The onHover View Modifier In SwiftUI

The onHover View Modifier In SwiftUI
⏱ Reading Time: 3 mins

View modifiers exist in SwiftUI in order to help us change the appearance and behavior of views easily. In the long list of them some work with particular views only and some other are intended to be used with any view. There are also quite common modifiers that we access often, while on the other edge there are less known ones existing for specific purposes.

Such a lesser common modifier is the onHover(_:). Its name suggests its purpose, which is no other than letting us know when a hover event occurs on a view. It’s mostly useful in macOS applications, where the mouse cursor can go over the area occupied by a view.

To get to know this modifier, let’s go through a small sample application.

The demo app

The goal in this post is to build the following macOS application. It displays a few color views, presenting each color name when the mouse is above the matching view.

App sample where four color views are laid out and the name of each color shows up when the mouse hovers over the color view.

We’ll get started with the following custom type that stores a color’s data, as well as a hovered state; an indication whether a hover event has taken place in the respective view (that we’ll define in a while):

In addition, we’ll also implement the following ObservableObject type. It declares and initializes a NamedColors array marked with the @Published keyword so it can be used properly in SwiftUI part. A few sample NamedColor instances are appended to it in the init() method as shown next :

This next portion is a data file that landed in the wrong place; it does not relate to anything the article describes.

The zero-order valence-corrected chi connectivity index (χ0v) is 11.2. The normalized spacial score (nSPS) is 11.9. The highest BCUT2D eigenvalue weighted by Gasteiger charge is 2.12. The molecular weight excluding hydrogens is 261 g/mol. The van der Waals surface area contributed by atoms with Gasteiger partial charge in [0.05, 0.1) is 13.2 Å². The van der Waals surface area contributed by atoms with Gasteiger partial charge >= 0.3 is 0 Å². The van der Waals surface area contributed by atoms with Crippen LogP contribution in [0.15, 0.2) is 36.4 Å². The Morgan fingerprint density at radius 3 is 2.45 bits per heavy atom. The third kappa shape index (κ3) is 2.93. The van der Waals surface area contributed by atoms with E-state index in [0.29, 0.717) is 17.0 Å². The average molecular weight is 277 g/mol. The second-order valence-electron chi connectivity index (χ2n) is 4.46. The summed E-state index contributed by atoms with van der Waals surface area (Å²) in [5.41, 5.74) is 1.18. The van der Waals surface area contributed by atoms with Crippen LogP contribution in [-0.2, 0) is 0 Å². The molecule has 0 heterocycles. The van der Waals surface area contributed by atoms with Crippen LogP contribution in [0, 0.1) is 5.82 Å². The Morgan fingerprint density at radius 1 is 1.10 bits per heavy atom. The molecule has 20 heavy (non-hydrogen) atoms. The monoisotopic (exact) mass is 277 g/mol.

Going to the SwiftUI view part now, we’ll declare the following @StateObject property initializing a Colors instance:

With that in place, time to add the view contents. Using a LazyVGrid and a ForEach container we’ll layout four color views using the items array in Colors type as datasource. We’ll also add the code that displays each color name, but this will be included in a condition; color name will appear if only the mouse cursor is above the respective color view:

The sample app is now ready, but no color names show up when moving the mouse above each color. Time to make that happen and use the onHover(_:) view modifier.

Detecting and reacting to hover events

The view that we want to observe for hover events is the Color view shown first in the ZStack above:

This is exactly where we’ll append the onHover(_:) view modifier like so:

The isAbove parameter in the modifier’s closure (which can be named as you prefer) is a Bool value that becomes true when the mouse is above the view, and it changes to false when it’s not.

There is just one thing to do in the closure’s body, and that is to update the value of the isHovered property of the current color item object according to isAbove value:

When isAbove is true, the isHovered will be true as well, and of course, it will become false when isAbove also becomes false. Changes to the value of the isHovered property of any color item object will cause SwiftUI to re-render its contents, and subsequently to show or hide a name color if necessary.

The above is the last addition in the sample app demonstrated here, so if we run it we’ll get the results shown previously in the beginning:

App sample where four color views are laid out and the name of each color shows up when the mouse hovers over the color view.


Although not so common, the onHover(_:) view modifier in SwiftUI can help react on hover events when needed. As you can see, it’s pretty straightforward to use it and to implement any custom logic in its closure’s body. The small sample app in this post gave you a taste of that modifier, which I hope you found useful and you’re now ready to use in your own projects.

Thanks for reading! 👨‍💻

If you found this post useful then please consider sharing it! Also, subscribe to my newsletter in order to be notified about everything new published here directly in your inbox, and follow me on Twitter, on YouTube, on Medium and other social media.

Stay Up To Date

Subscribe to my newsletter and get notifiied instantly when I post something new on

    We respect your privacy. Unsubscribe at any time.